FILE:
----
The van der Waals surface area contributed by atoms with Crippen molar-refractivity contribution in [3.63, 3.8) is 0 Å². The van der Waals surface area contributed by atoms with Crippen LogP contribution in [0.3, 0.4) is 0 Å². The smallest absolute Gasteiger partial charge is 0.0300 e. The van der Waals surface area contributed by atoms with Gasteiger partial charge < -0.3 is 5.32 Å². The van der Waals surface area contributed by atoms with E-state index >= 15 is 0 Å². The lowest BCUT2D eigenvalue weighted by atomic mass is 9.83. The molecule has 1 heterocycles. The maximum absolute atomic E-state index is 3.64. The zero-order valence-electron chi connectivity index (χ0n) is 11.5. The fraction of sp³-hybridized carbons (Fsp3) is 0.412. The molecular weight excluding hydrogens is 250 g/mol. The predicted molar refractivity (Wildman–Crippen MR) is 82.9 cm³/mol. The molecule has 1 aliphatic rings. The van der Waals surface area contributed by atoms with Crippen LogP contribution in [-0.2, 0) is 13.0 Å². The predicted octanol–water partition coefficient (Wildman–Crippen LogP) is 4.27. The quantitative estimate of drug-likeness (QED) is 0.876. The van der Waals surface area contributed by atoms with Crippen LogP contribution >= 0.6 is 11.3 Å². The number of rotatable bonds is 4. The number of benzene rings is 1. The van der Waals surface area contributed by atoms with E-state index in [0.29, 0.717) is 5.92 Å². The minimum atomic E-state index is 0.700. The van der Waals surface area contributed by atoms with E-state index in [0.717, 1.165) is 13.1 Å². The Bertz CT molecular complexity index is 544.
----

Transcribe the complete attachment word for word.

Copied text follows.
The van der Waals surface area contributed by atoms with Crippen molar-refractivity contribution in [3.63, 3.8) is 0 Å². The van der Waals surface area contributed by atoms with Crippen LogP contribution in [0.3, 0.4) is 0 Å². The smallest absolute Gasteiger partial charge is 0.0300 e. The van der Waals surface area contributed by atoms with Gasteiger partial charge < -0.3 is 5.32 Å². The van der Waals surface area contributed by atoms with E-state index >= 15 is 0 Å². The lowest BCUT2D eigenvalue weighted by atomic mass is 9.83. The molecule has 1 heterocycles. The maximum absolute atomic E-state index is 3.64. The zero-order valence-electron chi connectivity index (χ0n) is 11.5. The fraction of sp³-hybridized carbons (Fsp3) is 0.412. The molecular weight excluding hydrogens is 250 g/mol. The predicted molar refractivity (Wildman–Crippen MR) is 82.9 cm³/mol. The molecule has 1 aliphatic rings. The van der Waals surface area contributed by atoms with Crippen LogP contribution in [-0.2, 0) is 13.0 Å². The predicted octanol–water partition coefficient (Wildman–Crippen LogP) is 4.27. The quantitative estimate of drug-likeness (QED) is 0.876. The van der Waals surface area contributed by atoms with Crippen LogP contribution >= 0.6 is 11.3 Å². The number of rotatable bonds is 4. The number of benzene rings is 1. The van der Waals surface area contributed by atoms with E-state index in [0.29, 0.717) is 5.92 Å². The minimum atomic E-state index is 0.700. The van der Waals surface area contributed by atoms with E-state index in [0.717, 1.165) is 13.1 Å². The Bertz CT molecular complexity index is 544.